Decades of lost ground on history and civic learning should definitely be cause for alarm, but it’s hardly a surprise. After all, last year’s NAEP results for math and reading also showed declines, largely attributed to the Covid pandemic. The longer-term trend in history may also reflect a narrowing of the curriculum brought by an over-focus on high-stakes math and English language arts tests during the education reform years — a bill that’s now coming due for today’s adolescents.
News coverage of the decline has been prominent, including a front-page story in the New York Times. This awareness is needed, and most commentators have rightly called for increasing instructional minutes devoted to history, social studies, and civics. Students will surely benefit from such an increase — for instance, a deep dive into NAEP results from Hewlett grantee iCivics found that more time and attention for civics correlated with better scores.
In addition to time for history and civics, schools can take several additional steps that have received comparatively less attention, but are likewise critical for helping deliver on the democratic promise of public education. These include:
- Infusing civics, history, and social studies across the curriculum. Good education has always included interdisciplinary learning, but more can be done to make sure that civics, social studies, and history aren’t confined to siloes in the school day. In fact, much of what we know about engaging students in learning suggests that connecting any subject to its societal implications, as well as to the identities and backgrounds of the learners, is key for making learning stick. A recent review from the National Academy of Education, “Educating for Civic Reasoning and Discourse,” found that greater integration of civics across the curriculum would help students develop deeper conceptual knowledge and problem-solving skills. This is exactly what our students need. Several of Hewlett’s partners offer examples to learn from — for instance, the EL Education middle school curriculum incorporates character development alongside literacy; curriculum materials from OpenSciEd weave together environmental science with implications for equity and community health.
- Supporting teachers for effective instruction. We can take multiple steps to help teachers devote more time and attention to civics and history, and to get better at doing so. One big step would be reforming our narrow, high-stakes accountability system. While challenging politically, this would immediately free up teachers and administrators to teach beyond the tests, and give adequate attention to subjects like civics and history.
With regard to teacher practice and preparation, we can support teachers in planning interdisciplinary lessons, and inculcate deeper learning skills — like critical thinking or collaboration — through pedagogical strategies such as inquiry-based instruction and project-based learning. The iCivics analysis of NAEP results, cited previously, found that use of advanced instructional strategies, such as frequent analysis of primary sources or engagement in simulations or debates, correlated with an improvement in student scores.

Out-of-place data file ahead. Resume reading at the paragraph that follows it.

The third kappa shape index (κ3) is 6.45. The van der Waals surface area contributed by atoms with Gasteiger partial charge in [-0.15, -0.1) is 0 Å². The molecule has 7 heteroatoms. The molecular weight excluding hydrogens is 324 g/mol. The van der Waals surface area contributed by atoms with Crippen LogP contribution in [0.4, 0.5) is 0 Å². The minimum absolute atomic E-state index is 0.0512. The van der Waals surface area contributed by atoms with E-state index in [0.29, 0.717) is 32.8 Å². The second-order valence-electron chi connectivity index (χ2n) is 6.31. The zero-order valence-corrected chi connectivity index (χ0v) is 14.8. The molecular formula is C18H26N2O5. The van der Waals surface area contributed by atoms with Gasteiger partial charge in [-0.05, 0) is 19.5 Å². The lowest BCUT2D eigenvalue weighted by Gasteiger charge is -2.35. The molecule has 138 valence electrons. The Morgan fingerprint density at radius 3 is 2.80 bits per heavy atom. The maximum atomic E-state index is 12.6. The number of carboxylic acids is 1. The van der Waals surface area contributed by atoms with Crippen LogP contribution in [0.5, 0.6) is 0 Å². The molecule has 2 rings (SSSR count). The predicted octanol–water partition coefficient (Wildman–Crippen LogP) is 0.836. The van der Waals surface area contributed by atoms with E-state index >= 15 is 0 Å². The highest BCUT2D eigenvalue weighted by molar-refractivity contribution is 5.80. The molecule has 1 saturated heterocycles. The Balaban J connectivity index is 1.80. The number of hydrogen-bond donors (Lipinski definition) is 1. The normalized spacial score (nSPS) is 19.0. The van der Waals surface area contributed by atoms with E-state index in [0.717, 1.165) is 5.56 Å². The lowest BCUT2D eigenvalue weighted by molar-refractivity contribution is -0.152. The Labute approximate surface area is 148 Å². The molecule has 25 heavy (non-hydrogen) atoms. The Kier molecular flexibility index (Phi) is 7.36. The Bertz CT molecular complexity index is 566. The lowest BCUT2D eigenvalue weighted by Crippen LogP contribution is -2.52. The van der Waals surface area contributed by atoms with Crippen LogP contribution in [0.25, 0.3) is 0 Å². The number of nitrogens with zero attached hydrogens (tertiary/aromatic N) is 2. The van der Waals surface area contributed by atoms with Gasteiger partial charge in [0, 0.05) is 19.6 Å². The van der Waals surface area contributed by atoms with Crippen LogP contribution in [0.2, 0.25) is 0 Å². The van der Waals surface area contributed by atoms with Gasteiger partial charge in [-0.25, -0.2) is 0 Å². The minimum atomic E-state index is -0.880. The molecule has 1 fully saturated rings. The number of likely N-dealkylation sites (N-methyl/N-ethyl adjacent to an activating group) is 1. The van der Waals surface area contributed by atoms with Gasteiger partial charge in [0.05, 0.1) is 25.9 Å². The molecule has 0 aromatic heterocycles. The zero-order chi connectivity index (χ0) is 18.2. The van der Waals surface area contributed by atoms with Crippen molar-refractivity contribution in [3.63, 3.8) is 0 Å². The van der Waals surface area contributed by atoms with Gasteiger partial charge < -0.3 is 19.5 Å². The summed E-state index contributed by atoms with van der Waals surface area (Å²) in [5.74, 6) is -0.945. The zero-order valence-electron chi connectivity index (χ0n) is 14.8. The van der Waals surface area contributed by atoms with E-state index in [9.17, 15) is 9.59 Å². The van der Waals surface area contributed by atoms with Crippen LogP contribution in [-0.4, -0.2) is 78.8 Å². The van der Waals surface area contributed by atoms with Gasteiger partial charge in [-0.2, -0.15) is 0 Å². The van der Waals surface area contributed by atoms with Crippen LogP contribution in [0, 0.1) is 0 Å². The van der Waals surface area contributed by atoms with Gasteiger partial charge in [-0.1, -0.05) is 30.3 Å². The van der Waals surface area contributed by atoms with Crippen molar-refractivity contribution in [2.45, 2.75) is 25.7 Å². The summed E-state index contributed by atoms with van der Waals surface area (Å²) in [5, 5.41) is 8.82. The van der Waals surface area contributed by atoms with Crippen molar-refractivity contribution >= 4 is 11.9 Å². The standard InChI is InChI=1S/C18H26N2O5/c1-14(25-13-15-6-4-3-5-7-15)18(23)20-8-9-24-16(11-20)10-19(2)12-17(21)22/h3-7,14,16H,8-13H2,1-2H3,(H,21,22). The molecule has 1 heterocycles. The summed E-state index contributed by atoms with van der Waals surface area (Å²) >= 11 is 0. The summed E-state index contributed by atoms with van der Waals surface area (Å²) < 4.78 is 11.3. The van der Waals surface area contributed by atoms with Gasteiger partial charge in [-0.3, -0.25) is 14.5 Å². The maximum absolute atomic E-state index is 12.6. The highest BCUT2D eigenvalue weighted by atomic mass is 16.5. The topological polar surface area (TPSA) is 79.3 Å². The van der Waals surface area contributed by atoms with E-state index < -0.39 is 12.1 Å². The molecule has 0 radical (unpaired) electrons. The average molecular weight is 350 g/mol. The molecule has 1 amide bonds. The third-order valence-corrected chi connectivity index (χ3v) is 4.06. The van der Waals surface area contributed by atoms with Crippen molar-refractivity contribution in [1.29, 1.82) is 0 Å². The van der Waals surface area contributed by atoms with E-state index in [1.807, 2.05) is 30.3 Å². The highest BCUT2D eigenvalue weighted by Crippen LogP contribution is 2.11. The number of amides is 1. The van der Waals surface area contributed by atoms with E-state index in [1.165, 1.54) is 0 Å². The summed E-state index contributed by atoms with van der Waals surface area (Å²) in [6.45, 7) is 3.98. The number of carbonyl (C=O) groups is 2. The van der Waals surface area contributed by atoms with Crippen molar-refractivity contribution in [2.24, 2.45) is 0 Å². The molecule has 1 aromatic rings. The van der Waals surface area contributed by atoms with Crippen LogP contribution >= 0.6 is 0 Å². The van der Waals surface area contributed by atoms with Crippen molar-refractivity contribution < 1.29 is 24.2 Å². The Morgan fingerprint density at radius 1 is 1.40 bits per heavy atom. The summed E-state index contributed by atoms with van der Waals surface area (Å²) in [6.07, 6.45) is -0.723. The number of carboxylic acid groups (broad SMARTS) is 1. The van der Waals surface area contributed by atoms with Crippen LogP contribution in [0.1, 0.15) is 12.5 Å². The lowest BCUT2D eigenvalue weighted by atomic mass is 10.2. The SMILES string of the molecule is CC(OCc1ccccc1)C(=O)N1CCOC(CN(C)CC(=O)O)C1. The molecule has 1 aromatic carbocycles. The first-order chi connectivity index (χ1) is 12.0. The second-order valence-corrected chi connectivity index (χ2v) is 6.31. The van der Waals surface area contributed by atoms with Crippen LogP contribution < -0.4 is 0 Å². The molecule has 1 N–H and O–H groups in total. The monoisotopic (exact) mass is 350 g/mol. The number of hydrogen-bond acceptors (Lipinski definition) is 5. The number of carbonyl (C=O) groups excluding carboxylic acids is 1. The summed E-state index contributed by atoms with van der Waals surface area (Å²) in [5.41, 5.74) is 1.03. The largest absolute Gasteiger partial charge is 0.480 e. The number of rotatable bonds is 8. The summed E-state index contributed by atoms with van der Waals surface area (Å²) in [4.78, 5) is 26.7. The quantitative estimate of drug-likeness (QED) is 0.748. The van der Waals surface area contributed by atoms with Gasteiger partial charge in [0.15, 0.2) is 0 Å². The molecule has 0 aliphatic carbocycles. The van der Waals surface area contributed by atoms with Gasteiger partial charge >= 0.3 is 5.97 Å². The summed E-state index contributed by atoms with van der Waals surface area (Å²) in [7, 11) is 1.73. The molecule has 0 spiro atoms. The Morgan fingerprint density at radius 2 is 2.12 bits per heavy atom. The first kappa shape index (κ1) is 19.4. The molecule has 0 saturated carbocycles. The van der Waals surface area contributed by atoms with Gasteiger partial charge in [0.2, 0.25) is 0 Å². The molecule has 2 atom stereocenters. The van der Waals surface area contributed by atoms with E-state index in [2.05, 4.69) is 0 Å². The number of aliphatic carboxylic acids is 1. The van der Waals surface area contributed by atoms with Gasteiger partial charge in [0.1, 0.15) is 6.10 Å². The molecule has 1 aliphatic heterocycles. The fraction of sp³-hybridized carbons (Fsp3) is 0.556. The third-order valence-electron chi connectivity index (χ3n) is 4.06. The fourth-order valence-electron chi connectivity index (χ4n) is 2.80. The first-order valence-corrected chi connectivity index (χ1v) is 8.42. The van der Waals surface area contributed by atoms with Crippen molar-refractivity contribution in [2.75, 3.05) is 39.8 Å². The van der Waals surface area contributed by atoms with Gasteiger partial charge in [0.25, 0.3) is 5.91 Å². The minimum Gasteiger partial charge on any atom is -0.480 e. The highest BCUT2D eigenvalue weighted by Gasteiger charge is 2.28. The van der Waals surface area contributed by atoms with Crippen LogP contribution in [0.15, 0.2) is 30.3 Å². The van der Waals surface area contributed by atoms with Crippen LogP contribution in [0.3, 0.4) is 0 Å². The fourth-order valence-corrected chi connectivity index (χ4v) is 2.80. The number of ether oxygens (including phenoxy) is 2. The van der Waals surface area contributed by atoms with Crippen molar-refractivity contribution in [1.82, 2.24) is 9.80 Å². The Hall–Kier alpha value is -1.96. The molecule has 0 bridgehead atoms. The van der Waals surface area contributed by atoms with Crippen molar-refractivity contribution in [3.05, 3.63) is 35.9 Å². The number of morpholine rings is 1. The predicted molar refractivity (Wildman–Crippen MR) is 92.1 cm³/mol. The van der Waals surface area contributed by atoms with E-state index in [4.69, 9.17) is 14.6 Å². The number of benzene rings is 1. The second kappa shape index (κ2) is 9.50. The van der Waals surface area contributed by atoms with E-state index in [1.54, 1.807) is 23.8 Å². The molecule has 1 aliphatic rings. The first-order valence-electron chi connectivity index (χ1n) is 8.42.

- Reaffirming the purpose of public schools. At a fundamental level, schools will struggle to reverse the decline in history and civic learning unless they see it as their purpose to do so. Part of the solution entails shifts in school design. For instance, a school-wide focus on applying learning to real-world problems, often those that students can see in their daily lives, builds the sort of responsibility and civic consciousness underpinning future democratic participation. Organizations like Big Picture Learning and Generation Citizen already do this well. With regard to culture, schools can do more to model democratic values, like inclusion and participation, that they want to instill in their students. In other words, practice what they preach. By building cultures of respect, shared responsibility, and belonging, schools can also begin to repair the historic wrongs of racist discipline and other exclusionary practices that have cut against a more democratic ethos of schooling.
While schools and school systems can do much to improve school design, reaffirming the purpose of public schools within our modern, diverse democracy is a task for all of us. At a time when education risks becoming a political tool to deepen national divides, we need to remind ourselves of real benefits that public schools can bring for young people. In the earliest days of our country’s founding, a chief purpose of schools was to prepare citizens and ease the dangers of factions within an often-quarrelsome democracy. This idea of a civic purpose for public schools has ebbed and flowed through history, and, in a time of rising division, is in urgent need of renewal. Public schools that foster an appreciation for the lessons of history, alongside the knowledge and skills for citizenship, must be part of the long-term solution to the democratic and societal challenges we face today. The NAEP scores are dispiriting, but should be a call to action for renewing the purpose of public schools.